Despite the East Coast roots of technology entrepreneurship and venture capital (VC), it is well documented that, by the 1990s, Silicon Valley had stolen a march on the Cambridge-Boston area. In 1995, Silicon Valley’s share of all VC investments in the U.S. stood at 22.6%, more than twice New England’s share at 9.9%. It is less well-known however that, since then, Silicon Valley’s share of U.S. venture capital has skyrocketed, unaffected by wide fluctuations in the total pool of VC investments during this period. With an almost 50% share, the Bay Area now towers over New England, whose share has stayed put at around 10% (Figures 1 and 2).
The causes behind the initial divergence between the two regions have been amply documented. In her pioneering research on Silicon Valley’s advantage over Route 128 circa 1990, Anna Lee Saxenian identified cultural factors as well as state-level policies as some of the major differentiating factors. Silicon Valley benefited from a more free-wheeling, less hierarchical, and more risk-taking culture than New England. Additionally, unlike Massachusetts, the state of California prohibited non-compete covenants in employment contracts. These policy differences fostered the emergence of a less loyal, more foot-loose talent pool in Silicon Valley. As a result, Bay Area companies were almost always more paranoid and under pressure to run at a faster pace than their East Coast peers.
What factors account for Silicon Valley’s growing divergence from the Cambridge-Boston area during the last twenty years? We propose three mutually reinforcing hypotheses.
First, digital transformation is rapidly engulfing almost all industries. The transformation which started from retailing, music, and movies in the 1990s has now spread to education, financial services, autos and trucks, transportation services, energy and environment, hotels and lodging, life sciences, all types of manufacturing, and even shipping, to name just a few. The underlying technologies (e.g., sensors, search, social media, and artificial intelligence) cut across all of these industries.
Silicon Valley dominates these platform technologies. This is why, given a choice, a growing number of technology entrepreneurs prefer to launch their ventures in – or, as in the case of Facebook’s Mark Zuckerberg, migrate to – Silicon Valley. This is also why Silicon Valley has become the go-to place for the digital labs of companies from a diverse array of “traditional” industries (such as GE, Walmart, Goldman Sachs, Daimler-Benz, and the like). Physical proximity to technology creators, cutting-edge engineering talent, complementors, and even competitors matters. The result is a growing agglomeration effect in Silicon Valley.
Second, as the LinkedIn cofounder Reid Hoffman has persuasively argued, Silicon Valley has developed a comparative advantage in the art and science of scaling up. Once Silicon Valley surged ahead of New England and other regions in creating and growing new ventures, it found itself with an ever-larger pool of experienced entrepreneurs and senior executives who were ready to start, join, invest in, or otherwise help other new ventures. Witness the career trajectories of the founding team at PayPal which included Elon Musk, Reid Hoffman, Peter Thiel and other now-notable serial entrepreneurs.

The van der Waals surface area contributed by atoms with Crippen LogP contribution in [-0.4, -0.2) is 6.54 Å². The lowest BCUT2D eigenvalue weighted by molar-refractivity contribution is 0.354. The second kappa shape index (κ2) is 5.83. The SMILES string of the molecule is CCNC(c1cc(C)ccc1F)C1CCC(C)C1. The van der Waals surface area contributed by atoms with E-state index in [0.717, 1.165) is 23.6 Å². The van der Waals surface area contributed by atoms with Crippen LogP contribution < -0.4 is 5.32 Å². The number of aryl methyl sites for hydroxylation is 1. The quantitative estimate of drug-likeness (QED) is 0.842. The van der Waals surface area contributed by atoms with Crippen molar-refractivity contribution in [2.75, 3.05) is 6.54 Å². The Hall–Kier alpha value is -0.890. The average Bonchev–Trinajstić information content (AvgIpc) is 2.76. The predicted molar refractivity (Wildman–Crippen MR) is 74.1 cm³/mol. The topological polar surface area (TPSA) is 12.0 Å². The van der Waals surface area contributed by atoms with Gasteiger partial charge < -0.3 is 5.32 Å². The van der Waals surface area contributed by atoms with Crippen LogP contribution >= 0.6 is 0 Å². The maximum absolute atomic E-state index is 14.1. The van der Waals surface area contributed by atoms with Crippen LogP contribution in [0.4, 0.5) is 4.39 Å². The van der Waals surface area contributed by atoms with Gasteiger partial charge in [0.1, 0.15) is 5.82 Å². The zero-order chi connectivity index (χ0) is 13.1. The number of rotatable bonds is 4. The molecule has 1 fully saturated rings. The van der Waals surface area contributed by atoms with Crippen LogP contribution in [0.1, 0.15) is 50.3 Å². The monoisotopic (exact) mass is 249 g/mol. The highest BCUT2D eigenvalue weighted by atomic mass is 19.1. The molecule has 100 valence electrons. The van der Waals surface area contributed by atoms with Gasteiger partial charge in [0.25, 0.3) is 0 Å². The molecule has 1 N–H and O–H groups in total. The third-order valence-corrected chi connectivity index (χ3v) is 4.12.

Third, as the market for private capital has grown and matured, new ventures can increasingly raise extremely large sums of capital without the necessity of a public listing. Witness the case of Uber, which has a market valuation exceeding $60 billion and is still a privately held company. Given its wider array of startups and an advantage in the art and science of scaling up, Silicon Valley has become a prime beneficiary of this new development in capital markets.
The very same factors that are propelling Silicon Valley’s growing dominance within the U.S. ecosystem are also at play in other major economies. Software hubs are stealing a march over hardware or domain-focused hubs. As a result, tech venturing and VC investments are growing faster in Beijing than in Shanghai or Shenzhen, in Bangalore than in Mumbai or Delhi, and (until the Brexit vote) in London than in Berlin or Paris.
The likely trend in global technology entrepreneurship? We predict that, even as tech venturing and venture capital take deeper roots in regions outside the U.S., we should expect an increasing concentration in a small number of software-centric hubs. As of now, the likely candidates outside the U.S. appear to be Beijing, Bangalore, Tel Aviv, London, and Berlin.
Anil K. Gupta is the Michael Dingman Chair in Strategy, Globalization and Entrepreneurship at the Smith School of Business, The University of Maryland at College Park. Haiyan Wang is Managing Partner, China India Institute, a Washington DC based research and advisory organization. They are the co-authors of The Quest for Global Dominance, Getting China and India Right, and The Silk Road Rediscovered.
Note: A condensed version of this piece appeared in https://hbr.org/2016/11/the-reason-silicon-valley-beat-out-boston-for-vc-dominance